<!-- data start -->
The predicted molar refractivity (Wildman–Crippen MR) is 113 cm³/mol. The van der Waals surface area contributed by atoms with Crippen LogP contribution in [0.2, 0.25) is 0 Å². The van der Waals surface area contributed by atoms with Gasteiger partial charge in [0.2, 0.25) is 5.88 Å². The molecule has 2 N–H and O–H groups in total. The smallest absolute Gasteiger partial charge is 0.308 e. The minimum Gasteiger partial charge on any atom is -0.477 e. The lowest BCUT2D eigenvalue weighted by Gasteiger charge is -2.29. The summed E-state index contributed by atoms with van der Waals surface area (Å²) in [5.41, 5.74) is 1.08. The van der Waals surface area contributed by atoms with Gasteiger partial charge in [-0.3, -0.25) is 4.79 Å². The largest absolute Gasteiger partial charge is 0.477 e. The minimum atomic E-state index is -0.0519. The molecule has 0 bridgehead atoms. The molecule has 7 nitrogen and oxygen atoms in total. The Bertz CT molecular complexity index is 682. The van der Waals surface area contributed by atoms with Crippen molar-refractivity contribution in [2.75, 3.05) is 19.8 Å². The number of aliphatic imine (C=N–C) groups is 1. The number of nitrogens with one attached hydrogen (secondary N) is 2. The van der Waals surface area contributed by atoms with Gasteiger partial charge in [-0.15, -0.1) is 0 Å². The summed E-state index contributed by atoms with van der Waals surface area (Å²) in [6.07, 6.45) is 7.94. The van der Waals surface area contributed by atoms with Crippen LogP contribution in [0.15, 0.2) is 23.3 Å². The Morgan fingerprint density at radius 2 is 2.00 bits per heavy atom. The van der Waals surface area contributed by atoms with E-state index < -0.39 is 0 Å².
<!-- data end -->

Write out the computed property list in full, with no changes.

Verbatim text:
The predicted molar refractivity (Wildman–Crippen MR) is 113 cm³/mol. The van der Waals surface area contributed by atoms with Crippen LogP contribution in [0.2, 0.25) is 0 Å². The van der Waals surface area contributed by atoms with Gasteiger partial charge in [0.2, 0.25) is 5.88 Å². The molecule has 2 N–H and O–H groups in total. The smallest absolute Gasteiger partial charge is 0.308 e. The minimum Gasteiger partial charge on any atom is -0.477 e. The lowest BCUT2D eigenvalue weighted by Gasteiger charge is -2.29. The summed E-state index contributed by atoms with van der Waals surface area (Å²) in [5.41, 5.74) is 1.08. The van der Waals surface area contributed by atoms with Gasteiger partial charge in [-0.3, -0.25) is 4.79 Å². The largest absolute Gasteiger partial charge is 0.477 e. The minimum atomic E-state index is -0.0519. The molecule has 0 bridgehead atoms. The molecule has 7 nitrogen and oxygen atoms in total. The Bertz CT molecular complexity index is 682. The van der Waals surface area contributed by atoms with Crippen molar-refractivity contribution in [2.75, 3.05) is 19.8 Å². The number of aliphatic imine (C=N–C) groups is 1. The number of nitrogens with one attached hydrogen (secondary N) is 2. The van der Waals surface area contributed by atoms with Gasteiger partial charge in [-0.15, -0.1) is 0 Å². The summed E-state index contributed by atoms with van der Waals surface area (Å²) in [6.07, 6.45) is 7.94. The van der Waals surface area contributed by atoms with Crippen LogP contribution in [0.15, 0.2) is 23.3 Å². The Morgan fingerprint density at radius 2 is 2.00 bits per heavy atom. The van der Waals surface area contributed by atoms with E-state index < -0.39 is 0 Å².